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October 06, 2005

So the NYPD now has its own CIA! 

So the NYPD now has its own internal CIA. They have operatives in foreign lands and are currently conduction intelligence collection activities in and outside of the New York state boarders AND outside of the United States boarders. How is this possible? Who is funding it? Where are the checks and balances to insure American privacy?
(To watch a video about New York’s CIA log onto www.cnn.com and choose the link “New York’s CIA” under the watch free video heading)

I can tell you the state of New York is not funding this alone, they are using FEDERAL money (read YOUR tax dollars) from counter terrorism funds to bypass federal government agencies and are operating way outside there jurisdiction. So how do they get away with it? Easy. The intelligence community and DOD can’t do a lot of stuff because they are restricted and managed by such laws as Executive order 12334, however when they get local state law enforcement officials assigned to their “fusion cells” or other joint operational working groups the loop hole is widened.

I have no problem and indeed want to see more states running there own intelligence programs within their states. The only reason there has not been more intelligence cells and operations set up by local and state police prior to 911 is that the FOP or other police unions and lobbies have done their best to control Law Enforcement jobs and not allow other professionals (such as experienced intelligence agents) to come into the organization except through the normal uniform wearing cop route.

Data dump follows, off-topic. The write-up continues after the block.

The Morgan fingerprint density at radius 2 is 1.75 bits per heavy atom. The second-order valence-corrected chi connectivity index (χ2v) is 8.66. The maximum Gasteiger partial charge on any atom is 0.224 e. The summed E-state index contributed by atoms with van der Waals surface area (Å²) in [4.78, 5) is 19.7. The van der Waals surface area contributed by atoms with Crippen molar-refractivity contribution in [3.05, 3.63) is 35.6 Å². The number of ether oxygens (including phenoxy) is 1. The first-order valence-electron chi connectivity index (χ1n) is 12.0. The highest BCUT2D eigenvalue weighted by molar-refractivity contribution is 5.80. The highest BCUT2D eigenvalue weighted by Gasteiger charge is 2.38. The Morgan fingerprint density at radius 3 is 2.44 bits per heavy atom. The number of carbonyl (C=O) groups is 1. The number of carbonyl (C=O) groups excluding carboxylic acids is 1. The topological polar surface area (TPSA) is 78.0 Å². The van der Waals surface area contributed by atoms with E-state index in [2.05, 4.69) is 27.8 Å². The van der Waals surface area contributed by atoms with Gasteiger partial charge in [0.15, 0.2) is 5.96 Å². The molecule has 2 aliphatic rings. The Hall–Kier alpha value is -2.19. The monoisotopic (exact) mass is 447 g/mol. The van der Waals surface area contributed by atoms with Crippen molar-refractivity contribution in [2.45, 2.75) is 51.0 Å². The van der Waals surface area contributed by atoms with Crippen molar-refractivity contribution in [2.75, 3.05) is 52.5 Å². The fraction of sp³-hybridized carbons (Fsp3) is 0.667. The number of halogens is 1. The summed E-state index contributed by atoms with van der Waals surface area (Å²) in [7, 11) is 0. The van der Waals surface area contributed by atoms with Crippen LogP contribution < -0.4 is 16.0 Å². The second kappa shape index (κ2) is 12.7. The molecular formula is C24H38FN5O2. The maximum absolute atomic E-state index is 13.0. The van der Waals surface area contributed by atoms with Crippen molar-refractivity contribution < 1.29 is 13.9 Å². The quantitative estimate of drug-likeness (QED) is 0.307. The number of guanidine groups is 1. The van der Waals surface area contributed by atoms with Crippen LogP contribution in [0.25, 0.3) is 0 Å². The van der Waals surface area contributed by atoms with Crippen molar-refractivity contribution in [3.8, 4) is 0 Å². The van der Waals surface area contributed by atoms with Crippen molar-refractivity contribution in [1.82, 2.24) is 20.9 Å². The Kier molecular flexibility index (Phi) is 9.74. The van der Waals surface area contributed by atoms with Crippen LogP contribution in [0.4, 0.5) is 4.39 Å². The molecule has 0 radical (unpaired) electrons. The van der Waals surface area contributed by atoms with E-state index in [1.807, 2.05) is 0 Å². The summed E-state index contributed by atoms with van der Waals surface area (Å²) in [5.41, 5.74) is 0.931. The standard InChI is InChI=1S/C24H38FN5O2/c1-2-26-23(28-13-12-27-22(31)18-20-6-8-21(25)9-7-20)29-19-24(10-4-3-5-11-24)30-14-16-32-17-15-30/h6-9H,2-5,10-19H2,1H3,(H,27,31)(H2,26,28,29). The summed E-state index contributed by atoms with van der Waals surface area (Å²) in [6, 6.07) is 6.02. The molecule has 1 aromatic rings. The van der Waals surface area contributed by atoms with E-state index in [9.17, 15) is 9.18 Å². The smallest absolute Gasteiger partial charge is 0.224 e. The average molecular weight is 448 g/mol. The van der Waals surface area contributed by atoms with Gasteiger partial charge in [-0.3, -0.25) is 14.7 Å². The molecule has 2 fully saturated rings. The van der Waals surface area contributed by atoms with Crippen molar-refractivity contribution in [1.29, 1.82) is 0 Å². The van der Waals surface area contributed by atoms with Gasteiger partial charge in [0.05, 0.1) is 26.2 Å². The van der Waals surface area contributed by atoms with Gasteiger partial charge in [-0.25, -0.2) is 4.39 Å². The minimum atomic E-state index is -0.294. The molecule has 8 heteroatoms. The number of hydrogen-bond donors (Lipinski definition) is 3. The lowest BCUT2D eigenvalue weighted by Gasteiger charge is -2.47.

I question the wisdom and motivation that lead to any New York law enforcement officers being posted overseas. A liaison on temporary duty is fine but this is ridiculous.

All intelligence agencies of the US government fall under Executive Order 12334--President's Intelligence Oversight Board

The Intelligence Oversight Act of 1980 amended the Hughes-Ryan Amendment to require notice of covert actions only to the two intelligence committees; the requirement to notify six other committees was eliminated. In 1982, the Intelligence Identities Protection Act became law, making it a crime to reveal the identity of intelligence agents. This was followed by the enactment in 1984 of the CIA Information Act, which exempted certain CIA operational files from requirements of the Freedom of Information Act.

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